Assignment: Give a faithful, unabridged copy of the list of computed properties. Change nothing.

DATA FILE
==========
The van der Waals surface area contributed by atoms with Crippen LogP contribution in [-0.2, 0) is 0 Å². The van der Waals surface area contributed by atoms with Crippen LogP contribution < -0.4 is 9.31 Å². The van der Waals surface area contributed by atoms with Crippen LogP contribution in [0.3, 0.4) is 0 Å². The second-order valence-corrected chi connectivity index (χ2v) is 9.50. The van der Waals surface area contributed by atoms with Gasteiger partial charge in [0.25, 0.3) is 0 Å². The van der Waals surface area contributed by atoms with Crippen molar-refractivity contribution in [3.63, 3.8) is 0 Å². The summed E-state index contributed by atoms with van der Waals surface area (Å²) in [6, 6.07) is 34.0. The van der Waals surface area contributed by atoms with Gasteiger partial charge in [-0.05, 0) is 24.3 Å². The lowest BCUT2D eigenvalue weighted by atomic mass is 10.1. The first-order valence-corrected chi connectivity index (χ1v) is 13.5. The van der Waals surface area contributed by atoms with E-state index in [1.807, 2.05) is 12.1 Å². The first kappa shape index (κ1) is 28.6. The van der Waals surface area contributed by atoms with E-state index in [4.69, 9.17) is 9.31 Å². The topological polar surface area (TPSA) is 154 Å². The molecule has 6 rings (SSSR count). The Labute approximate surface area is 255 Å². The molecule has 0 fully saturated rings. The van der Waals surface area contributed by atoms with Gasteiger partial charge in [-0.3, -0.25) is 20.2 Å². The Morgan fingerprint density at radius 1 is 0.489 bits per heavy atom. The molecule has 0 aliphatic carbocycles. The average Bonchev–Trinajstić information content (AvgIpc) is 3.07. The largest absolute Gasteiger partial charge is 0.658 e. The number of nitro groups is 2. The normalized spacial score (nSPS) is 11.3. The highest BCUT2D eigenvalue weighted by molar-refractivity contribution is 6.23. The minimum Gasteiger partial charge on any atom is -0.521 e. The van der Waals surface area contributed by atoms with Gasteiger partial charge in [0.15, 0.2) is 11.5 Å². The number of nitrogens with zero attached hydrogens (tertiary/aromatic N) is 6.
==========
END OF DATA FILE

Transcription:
The van der Waals surface area contributed by atoms with Crippen LogP contribution in [-0.2, 0) is 0 Å². The van der Waals surface area contributed by atoms with Crippen LogP contribution < -0.4 is 9.31 Å². The van der Waals surface area contributed by atoms with Crippen LogP contribution in [0.3, 0.4) is 0 Å². The second-order valence-corrected chi connectivity index (χ2v) is 9.50. The van der Waals surface area contributed by atoms with Gasteiger partial charge in [0.25, 0.3) is 0 Å². The van der Waals surface area contributed by atoms with Crippen molar-refractivity contribution in [3.63, 3.8) is 0 Å². The summed E-state index contributed by atoms with van der Waals surface area (Å²) in [6, 6.07) is 34.0. The van der Waals surface area contributed by atoms with Gasteiger partial charge in [-0.05, 0) is 24.3 Å². The lowest BCUT2D eigenvalue weighted by atomic mass is 10.1. The first-order valence-corrected chi connectivity index (χ1v) is 13.5. The van der Waals surface area contributed by atoms with E-state index in [1.807, 2.05) is 12.1 Å². The first kappa shape index (κ1) is 28.6. The van der Waals surface area contributed by atoms with E-state index in [4.69, 9.17) is 9.31 Å². The topological polar surface area (TPSA) is 154 Å². The molecule has 6 rings (SSSR count). The Labute approximate surface area is 255 Å². The molecule has 0 fully saturated rings. The van der Waals surface area contributed by atoms with Gasteiger partial charge in [-0.3, -0.25) is 20.2 Å². The Morgan fingerprint density at radius 1 is 0.489 bits per heavy atom. The molecule has 0 aliphatic carbocycles. The average Bonchev–Trinajstić information content (AvgIpc) is 3.07. The largest absolute Gasteiger partial charge is 0.658 e. The number of nitro groups is 2. The normalized spacial score (nSPS) is 11.3. The highest BCUT2D eigenvalue weighted by molar-refractivity contribution is 6.23. The minimum Gasteiger partial charge on any atom is -0.521 e. The van der Waals surface area contributed by atoms with Gasteiger partial charge in [0.15, 0.2) is 11.5 Å². The number of nitrogens with zero attached hydrogens (tertiary/aromatic N) is 6.